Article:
Better yet, imagine handing your baby to someone you’d only met /on the internet/.

    Beta reading is a lot like borrowing a baby. You get to play with it and experience some cool moments, and at the end of the day you tell mom about how awesome the baby is and about all the cool stuff it did – stuff that mom’s probably stopped noticing. You might also have to tell mom that the baby pooped its pants and that she’ll probably have to clean that up. But, most importantly, you get to talk about the baby, and moms love that.

    Maybe you’re not a mom (like me – but wait! I promise my analogy has traction!) and you don’t understand why babies are so damn important and why they must be the subject of a million conversations. Answer: everyone’s passionate about something – even if it’s not a baby. I could talk or listen for hours about travel or English or parkour – and the same goes for writing.

    I love talking about fiction. I love hearing about made-up characters and places and plots – about subplots and themes and clever little snips of dialogue and villains and pacing and how /did/ you come up with that chapter title? If you are bold enough to share your work with me then I will gladly read, listen, discuss, argue, spurn, congratulate and cheer for you because you write stuff and I write stuff and holy-crap-we-both-write-stuff!

    …so let’s talk about the stuff we write!

    Writing is a weird art: for most people, the very act is a paradox in that we work in solitude and silence to create something we want to share with everyone. We want to be /heard/ but we don’t talk much – both because we can be humble and because, for the most part, I think we don’t know what we’re doing (you could ask a writer how to make a baby and they’d tell you, but if you asked how to make a novel, that’d be a whole ‘nother story*).

    …and that is why beta reading is so important and so awesome: I get to help make something that not even the maker really knows know how to make. I get to help make it /better/. I get to poke around in the creative hearth** of someone else’s brain and, if I’m lucky, I get to stir up some fire. If only briefly, I get to share in someone’s passion.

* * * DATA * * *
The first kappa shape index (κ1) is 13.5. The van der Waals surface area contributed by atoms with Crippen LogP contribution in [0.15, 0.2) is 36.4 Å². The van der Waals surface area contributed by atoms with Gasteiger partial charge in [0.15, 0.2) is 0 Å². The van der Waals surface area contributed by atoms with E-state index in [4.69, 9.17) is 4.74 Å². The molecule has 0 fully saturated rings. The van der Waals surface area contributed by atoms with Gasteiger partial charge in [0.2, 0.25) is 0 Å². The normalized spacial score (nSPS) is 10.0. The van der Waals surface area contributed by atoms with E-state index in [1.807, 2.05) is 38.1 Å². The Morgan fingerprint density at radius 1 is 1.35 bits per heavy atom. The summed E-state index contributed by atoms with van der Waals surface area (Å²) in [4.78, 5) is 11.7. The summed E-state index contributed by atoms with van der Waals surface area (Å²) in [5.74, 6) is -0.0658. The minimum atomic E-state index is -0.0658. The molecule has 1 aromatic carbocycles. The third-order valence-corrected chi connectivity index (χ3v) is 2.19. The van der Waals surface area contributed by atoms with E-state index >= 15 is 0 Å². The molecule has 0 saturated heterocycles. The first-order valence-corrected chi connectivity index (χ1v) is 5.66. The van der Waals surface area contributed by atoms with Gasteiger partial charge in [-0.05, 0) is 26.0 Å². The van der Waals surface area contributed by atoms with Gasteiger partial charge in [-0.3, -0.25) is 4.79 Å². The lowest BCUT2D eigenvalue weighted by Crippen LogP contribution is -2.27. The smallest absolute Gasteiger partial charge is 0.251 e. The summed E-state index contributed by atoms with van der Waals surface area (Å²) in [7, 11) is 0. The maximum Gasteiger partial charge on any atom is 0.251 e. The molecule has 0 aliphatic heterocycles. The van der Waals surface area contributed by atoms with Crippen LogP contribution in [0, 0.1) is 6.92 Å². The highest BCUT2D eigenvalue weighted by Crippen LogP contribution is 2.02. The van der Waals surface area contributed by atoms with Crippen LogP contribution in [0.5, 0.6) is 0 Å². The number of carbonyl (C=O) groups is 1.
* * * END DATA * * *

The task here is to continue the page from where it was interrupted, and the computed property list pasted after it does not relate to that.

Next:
I get to experience, vicariously, the childish glee writers feel when someone listens. I get to talk about everything I love – which includes your story. How awesome is that?

    /comment. Thanks for letting me ramble while utterly ignoring your questions 😀

    * Pun noted but not intended… judge away!
    ** This is why writers dunno how to write – because writing books tend to sound like this metaphorical crud.

    • I absolutely LOVE the baby analogy! I don’t have kids myself and I haven’t finished a book to have any beta readers, so I’m the one telling the mother/father everything about their child. I like it that way (and not just because I like babysitting). I like seeing the author’s face light up when I tell them the wonderful things that they’ve done. There may also be some hard-to-read faces when I feel the need to critic their work. I love it all.

      Thanks for the post, Jill! Needing Beta’s is a sign that your baby is growing up 🙂

    • Madison, my love, I’m officially asking you to write my blog for me from now on. I pay in gravel- five bits per article. ‘Kay, thanks.

      Beautiful! I do have babies (today is one’s birthday in fact!) and I absolutely agree with the baby analogy. I am bizarrely protective of my bundle of wordy joy, but I definitely want it to mature and be beautiful and I can’t do that on my own. I was just reading through the copy that I sent out to you guys and yikes. (Oh, typos, you make me weep…)